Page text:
The visiting researchers participated in two workshops related to the topic of fisheries and sustainability in the coastal ocean, which were also attended by several professors and students from the Department of Ecology associated with the UC Center for Marine Conservation, and the Center for Mathematical Modeling of the University of Chile.
The Japanese students, accompanied by American, Spanish and Chilean students along with UC students from the School of Biological Sciences, visited some fishing coves on the central coast, such as El Quisco (see second photo), and over the weekend, formulated some problems of common interest around two themes: Use of renewable marine energies on the coastline and development of economic activities in addition to artisanal fishing in the Benthic Resources Exploitation and Management Areas.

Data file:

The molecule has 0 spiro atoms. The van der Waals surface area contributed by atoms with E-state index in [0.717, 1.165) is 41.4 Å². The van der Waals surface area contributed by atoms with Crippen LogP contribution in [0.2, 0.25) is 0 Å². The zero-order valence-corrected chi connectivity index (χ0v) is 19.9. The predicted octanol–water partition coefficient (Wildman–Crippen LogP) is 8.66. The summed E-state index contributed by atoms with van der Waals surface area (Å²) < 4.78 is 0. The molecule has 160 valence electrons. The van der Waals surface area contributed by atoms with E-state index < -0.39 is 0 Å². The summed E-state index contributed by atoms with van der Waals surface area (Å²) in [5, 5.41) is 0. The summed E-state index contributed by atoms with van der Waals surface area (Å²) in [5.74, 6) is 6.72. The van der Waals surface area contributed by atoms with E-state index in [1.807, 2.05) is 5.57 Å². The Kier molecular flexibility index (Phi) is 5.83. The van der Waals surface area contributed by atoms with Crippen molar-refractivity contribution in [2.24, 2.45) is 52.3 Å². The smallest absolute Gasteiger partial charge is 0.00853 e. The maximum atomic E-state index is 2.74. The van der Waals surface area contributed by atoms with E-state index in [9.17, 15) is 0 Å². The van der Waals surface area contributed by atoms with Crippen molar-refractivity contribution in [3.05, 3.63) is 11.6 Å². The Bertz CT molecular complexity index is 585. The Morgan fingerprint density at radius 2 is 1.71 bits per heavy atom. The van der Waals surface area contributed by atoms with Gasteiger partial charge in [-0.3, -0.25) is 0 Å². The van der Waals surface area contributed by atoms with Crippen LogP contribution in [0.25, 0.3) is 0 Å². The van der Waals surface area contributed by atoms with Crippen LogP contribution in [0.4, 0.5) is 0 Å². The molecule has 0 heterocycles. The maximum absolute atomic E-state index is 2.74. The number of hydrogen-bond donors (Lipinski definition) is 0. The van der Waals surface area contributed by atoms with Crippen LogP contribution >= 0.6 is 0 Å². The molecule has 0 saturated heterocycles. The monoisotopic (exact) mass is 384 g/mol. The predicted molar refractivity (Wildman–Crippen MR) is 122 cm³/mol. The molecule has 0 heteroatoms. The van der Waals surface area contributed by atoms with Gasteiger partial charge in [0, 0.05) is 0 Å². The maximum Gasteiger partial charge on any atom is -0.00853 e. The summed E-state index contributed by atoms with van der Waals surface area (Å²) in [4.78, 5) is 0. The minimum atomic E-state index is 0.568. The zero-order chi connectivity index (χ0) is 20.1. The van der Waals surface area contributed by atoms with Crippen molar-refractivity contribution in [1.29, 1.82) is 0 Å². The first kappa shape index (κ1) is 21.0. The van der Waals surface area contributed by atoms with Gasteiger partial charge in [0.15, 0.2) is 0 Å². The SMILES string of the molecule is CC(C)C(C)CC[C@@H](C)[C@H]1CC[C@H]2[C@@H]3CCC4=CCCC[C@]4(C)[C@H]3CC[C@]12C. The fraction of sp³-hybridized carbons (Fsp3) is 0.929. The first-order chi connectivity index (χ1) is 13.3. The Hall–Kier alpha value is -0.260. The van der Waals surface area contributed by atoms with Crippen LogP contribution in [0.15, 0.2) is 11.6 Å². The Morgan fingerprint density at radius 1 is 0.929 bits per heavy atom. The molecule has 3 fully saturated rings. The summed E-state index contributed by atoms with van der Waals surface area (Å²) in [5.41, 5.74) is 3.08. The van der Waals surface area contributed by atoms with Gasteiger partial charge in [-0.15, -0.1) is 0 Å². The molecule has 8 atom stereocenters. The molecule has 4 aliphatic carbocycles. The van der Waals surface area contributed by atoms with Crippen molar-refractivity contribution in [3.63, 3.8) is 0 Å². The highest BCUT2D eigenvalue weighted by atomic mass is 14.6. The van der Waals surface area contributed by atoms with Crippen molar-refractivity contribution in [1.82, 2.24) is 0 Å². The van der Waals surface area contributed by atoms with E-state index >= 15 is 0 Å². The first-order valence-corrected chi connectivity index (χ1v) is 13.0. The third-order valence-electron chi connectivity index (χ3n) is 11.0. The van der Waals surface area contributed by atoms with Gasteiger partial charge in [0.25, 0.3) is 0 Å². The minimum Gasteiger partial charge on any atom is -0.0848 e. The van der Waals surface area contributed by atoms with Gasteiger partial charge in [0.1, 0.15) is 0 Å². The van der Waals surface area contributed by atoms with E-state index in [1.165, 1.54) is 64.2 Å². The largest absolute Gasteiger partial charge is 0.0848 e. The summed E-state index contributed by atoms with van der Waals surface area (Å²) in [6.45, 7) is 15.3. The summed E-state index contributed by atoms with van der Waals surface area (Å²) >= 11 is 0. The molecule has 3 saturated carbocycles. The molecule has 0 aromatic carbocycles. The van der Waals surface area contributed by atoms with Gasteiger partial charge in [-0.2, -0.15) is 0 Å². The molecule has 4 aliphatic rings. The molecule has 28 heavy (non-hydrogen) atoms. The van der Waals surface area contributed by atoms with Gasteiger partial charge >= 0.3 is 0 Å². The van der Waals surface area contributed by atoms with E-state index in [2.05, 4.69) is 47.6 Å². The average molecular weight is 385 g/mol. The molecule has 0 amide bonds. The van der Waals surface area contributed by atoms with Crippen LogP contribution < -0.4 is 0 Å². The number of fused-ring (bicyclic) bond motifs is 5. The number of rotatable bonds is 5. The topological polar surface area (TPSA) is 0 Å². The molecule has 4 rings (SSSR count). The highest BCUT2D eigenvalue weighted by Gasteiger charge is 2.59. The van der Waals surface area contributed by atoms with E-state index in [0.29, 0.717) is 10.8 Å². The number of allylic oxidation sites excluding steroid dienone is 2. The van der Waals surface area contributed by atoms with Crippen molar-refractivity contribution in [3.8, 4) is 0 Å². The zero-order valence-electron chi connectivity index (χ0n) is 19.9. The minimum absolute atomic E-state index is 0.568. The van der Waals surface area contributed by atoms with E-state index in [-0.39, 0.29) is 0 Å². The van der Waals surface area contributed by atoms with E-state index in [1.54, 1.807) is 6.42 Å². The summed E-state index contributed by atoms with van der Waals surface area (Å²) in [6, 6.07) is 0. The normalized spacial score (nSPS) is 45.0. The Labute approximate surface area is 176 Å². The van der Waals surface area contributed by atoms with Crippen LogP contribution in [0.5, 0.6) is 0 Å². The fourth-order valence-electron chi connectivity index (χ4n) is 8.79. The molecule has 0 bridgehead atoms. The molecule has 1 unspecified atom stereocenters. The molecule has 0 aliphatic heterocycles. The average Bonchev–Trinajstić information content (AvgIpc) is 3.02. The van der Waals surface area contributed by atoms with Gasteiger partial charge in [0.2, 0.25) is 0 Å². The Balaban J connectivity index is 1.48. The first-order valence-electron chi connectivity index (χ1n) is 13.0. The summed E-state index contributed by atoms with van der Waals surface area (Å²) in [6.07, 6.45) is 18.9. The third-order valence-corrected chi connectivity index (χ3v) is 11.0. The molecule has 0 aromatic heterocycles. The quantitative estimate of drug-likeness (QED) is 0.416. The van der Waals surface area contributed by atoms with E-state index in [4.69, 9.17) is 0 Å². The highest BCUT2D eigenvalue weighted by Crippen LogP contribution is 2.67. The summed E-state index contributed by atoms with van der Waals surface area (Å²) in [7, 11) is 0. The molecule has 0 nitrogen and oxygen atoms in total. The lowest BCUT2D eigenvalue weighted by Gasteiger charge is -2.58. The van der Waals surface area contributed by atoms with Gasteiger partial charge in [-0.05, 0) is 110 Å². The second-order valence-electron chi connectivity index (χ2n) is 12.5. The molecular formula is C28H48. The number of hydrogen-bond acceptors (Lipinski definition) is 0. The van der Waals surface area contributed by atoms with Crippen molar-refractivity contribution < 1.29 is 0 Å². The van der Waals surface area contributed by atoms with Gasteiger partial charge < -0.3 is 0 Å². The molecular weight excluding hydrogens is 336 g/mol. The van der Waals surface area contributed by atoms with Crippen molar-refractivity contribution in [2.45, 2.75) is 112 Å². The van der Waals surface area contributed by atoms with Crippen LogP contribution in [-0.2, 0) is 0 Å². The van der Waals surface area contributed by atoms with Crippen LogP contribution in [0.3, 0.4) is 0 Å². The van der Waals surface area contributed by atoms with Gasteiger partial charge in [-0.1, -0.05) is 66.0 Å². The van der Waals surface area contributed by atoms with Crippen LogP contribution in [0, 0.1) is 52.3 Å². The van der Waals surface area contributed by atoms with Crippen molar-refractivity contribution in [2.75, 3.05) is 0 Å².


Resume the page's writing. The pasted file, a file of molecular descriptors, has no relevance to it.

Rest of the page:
“It is a very interesting initiative, which we hope will be an important impulse to increase the exchange of students and scientific collaboration between Chilean researchers, from Universidad Católica, Universidad de Chile, with our Japanese peers in the field of environmental sciences, and specifically on issues of sustainability of human activities in the coastal ocean”, commented Sergio Navarrete, Associate Professor of the Faculty of Biological Sciences and Director of ECIM.
This productive visit is part of the Chile-Japan Forum that took place in November of last year in Punta Arenas and Puerto Natales. It also brought together 200 scientists and leading researchers from both countries and where Dr. Yagi participated in the Sustainable Management and Conservation workshop of Oceanic and Coastal Ecosystems.
The visit is expected to stimulate and strengthen the research internship program and scientific collaboration between both countries in the area of marine sciences and in the application of models to the problem of sustainability of coastal ecosystems. “This is a cross-cutting and inherently interdisciplinary issue in which Chile and Japan have a lot of experience, many parallels, and many contrasts to learn from,” said Dr. Navarrete.